By now, you’ve probably heard a growing choir of consultants and industry professionals harping on the perils of running Windows XP on devices that carry patient data. The argument goes that since Microsoft is ending its support for that operating system, data stored on XP-powered devices is at serious risk for breaches, hackers, and other cyber dangers. “Hurry up and upgrade your Windows or else!” goes the warning. Don’t believe everything you read.
The real challenge
We don’t mean to diminish the importance of addressing XP as an unsupported platform. Yes, it’s a problem. But the real challenge is that Windows XP is just one of many unsupported, unpatched platforms operating life-saving devices today. Removing all XP platforms from your hospital will do little to improve your risk profile.
In reality, many medical devices (including major diagnostic and therapeutic devices like CT scanners, MRIs and lab machines) carry at least eight versions of Windows that predate XP as well as several versions of DOS, the iconic black screen of the 1980s.
Remember when you used to play Atari? Hospitals still use devices with operating systems from that era to diagnose and treat patients, as well as capture and maintain their data today. (You’ll likely find one just down the hall from you as you read this.) As for devices running on more current versions of Windows, most of them haven’t been patched either.
We worry about keeping financial systems up to date, so why wouldn’t we take the same care toward medical devices that can be corrupted just as easily, jeopardizing the health of patients and their data?
Why not upgrade all systems?
The primary obstacle to upgrading all systems, in three letters, is the FDA. Because medical devices are FDA-regulated machines, we can’t treat them as conventional computers, updating their software, patching operating systems, slapping anti-virus or encryption capabilities as we wish. By doing so, we would be altering their FDA-approved state, potentially corrupting the device’s function or the data stored in it.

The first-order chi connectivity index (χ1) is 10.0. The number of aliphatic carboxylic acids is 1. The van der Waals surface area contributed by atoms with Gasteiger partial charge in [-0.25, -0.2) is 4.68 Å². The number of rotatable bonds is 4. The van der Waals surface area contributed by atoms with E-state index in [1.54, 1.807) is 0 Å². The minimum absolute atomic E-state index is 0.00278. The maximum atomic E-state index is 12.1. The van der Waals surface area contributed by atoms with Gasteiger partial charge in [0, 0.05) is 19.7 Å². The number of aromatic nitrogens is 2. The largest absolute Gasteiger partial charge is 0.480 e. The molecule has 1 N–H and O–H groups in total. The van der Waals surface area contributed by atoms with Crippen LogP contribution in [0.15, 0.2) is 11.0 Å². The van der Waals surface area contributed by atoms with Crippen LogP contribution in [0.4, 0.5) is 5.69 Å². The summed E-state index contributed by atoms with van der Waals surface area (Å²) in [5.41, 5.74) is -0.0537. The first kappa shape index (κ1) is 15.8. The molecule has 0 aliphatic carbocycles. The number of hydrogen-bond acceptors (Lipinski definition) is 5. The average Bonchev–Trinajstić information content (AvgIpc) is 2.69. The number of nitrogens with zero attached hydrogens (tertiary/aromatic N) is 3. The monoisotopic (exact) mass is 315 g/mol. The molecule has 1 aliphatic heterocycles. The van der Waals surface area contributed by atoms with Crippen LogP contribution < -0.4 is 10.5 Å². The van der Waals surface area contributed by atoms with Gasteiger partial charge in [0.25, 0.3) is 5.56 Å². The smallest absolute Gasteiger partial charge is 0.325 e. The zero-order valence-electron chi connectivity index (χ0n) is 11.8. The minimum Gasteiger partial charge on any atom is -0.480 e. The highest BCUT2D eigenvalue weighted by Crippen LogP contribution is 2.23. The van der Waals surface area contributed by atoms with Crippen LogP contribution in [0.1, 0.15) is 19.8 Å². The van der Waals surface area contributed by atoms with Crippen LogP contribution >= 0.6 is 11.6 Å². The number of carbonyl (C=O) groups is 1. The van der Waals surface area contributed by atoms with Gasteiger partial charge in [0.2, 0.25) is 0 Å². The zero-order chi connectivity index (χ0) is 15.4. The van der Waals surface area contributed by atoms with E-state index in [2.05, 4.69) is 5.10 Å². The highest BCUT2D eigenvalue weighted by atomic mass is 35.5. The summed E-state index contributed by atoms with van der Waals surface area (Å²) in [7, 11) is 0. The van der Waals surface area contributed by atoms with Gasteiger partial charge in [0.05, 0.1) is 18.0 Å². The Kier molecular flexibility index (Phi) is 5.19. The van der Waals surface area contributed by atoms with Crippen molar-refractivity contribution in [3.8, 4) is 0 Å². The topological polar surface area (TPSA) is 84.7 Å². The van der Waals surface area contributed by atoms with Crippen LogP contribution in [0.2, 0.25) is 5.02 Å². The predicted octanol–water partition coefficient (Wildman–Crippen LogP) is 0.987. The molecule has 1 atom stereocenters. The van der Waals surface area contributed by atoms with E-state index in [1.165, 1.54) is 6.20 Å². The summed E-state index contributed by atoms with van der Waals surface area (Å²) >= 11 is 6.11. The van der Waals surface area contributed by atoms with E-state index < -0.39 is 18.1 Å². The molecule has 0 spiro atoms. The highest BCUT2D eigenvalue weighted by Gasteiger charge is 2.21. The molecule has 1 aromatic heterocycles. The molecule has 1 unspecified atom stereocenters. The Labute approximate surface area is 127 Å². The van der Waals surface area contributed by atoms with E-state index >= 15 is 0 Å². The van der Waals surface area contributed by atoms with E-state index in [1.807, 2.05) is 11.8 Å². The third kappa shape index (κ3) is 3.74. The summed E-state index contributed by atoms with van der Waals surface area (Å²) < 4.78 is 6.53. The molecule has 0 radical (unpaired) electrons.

Rather, the FDA requires that any modifications to a medical device must be validated, regression-tested and cleared by the manufacturer first. No one is implying that this requirement is a bad thing; just a necessary safeguard designed to ensure data accuracy and patient safety.
What to do
Outside of working with manufacturers to update medical device software, what’s a healthcare provider to do? Below are four steps for greater security and compliance:
If you do nothing else, please observe the first recommendation: complete a risk assessment that captures all places where ePHI is stored in your organization. Not only does that assessment fulfill a vital HIPAA requirement, but it’s also the foundation for identifying your true risk level and steps necessary for greater ePHI security and compliance.
Armed with those findings, you’ll be able to identify high-impact steps that don’t waste your resources on short-sighted Band-Aids like a Windows XP witch-hunt, which only addresses a small part of the problem.
Derek Brost is the Chief Security Officer for eProtex. He spearheads the development and implementation of solutions to health IT security and HIPAA compliance demands. As such, he oversees risk assessment and mitigation efforts for more than 100 healthcare facilities nationwide.
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